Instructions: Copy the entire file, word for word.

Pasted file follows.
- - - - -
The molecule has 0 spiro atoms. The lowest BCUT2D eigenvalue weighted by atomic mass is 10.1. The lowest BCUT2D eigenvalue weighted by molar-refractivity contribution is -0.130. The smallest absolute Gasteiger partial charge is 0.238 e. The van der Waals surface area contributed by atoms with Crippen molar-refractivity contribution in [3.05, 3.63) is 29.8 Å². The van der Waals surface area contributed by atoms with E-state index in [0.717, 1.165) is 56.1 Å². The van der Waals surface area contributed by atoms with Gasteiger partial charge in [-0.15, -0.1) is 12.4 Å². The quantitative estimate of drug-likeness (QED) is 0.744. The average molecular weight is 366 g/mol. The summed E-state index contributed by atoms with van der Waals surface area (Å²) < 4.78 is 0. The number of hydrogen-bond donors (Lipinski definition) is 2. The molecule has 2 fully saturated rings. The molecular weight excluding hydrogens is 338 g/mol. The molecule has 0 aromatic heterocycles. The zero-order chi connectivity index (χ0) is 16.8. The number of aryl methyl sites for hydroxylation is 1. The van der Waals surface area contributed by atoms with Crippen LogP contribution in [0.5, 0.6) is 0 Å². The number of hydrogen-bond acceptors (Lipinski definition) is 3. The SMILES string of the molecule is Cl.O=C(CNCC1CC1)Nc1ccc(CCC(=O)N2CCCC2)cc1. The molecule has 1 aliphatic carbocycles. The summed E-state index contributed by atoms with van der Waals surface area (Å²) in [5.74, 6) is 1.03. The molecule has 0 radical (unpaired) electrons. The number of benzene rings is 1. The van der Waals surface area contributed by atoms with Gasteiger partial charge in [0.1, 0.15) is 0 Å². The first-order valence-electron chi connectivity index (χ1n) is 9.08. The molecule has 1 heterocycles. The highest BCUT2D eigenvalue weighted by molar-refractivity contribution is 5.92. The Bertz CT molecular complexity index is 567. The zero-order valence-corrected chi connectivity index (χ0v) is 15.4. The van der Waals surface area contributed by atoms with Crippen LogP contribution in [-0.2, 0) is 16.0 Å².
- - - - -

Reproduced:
The molecule has 0 spiro atoms. The lowest BCUT2D eigenvalue weighted by atomic mass is 10.1. The lowest BCUT2D eigenvalue weighted by molar-refractivity contribution is -0.130. The smallest absolute Gasteiger partial charge is 0.238 e. The van der Waals surface area contributed by atoms with Crippen molar-refractivity contribution in [3.05, 3.63) is 29.8 Å². The van der Waals surface area contributed by atoms with E-state index in [0.717, 1.165) is 56.1 Å². The van der Waals surface area contributed by atoms with Gasteiger partial charge in [-0.15, -0.1) is 12.4 Å². The quantitative estimate of drug-likeness (QED) is 0.744. The average molecular weight is 366 g/mol. The summed E-state index contributed by atoms with van der Waals surface area (Å²) < 4.78 is 0. The number of hydrogen-bond donors (Lipinski definition) is 2. The molecule has 2 fully saturated rings. The molecular weight excluding hydrogens is 338 g/mol. The molecule has 0 aromatic heterocycles. The zero-order chi connectivity index (χ0) is 16.8. The number of aryl methyl sites for hydroxylation is 1. The van der Waals surface area contributed by atoms with Crippen LogP contribution in [0.5, 0.6) is 0 Å². The number of hydrogen-bond acceptors (Lipinski definition) is 3. The SMILES string of the molecule is Cl.O=C(CNCC1CC1)Nc1ccc(CCC(=O)N2CCCC2)cc1. The molecule has 1 aliphatic carbocycles. The summed E-state index contributed by atoms with van der Waals surface area (Å²) in [5.74, 6) is 1.03. The molecule has 0 radical (unpaired) electrons. The number of benzene rings is 1. The van der Waals surface area contributed by atoms with Gasteiger partial charge in [0.1, 0.15) is 0 Å². The first-order valence-electron chi connectivity index (χ1n) is 9.08. The molecule has 1 heterocycles. The highest BCUT2D eigenvalue weighted by molar-refractivity contribution is 5.92. The Bertz CT molecular complexity index is 567. The zero-order valence-corrected chi connectivity index (χ0v) is 15.4. The van der Waals surface area contributed by atoms with Crippen LogP contribution in [-0.2, 0) is 16.0 Å².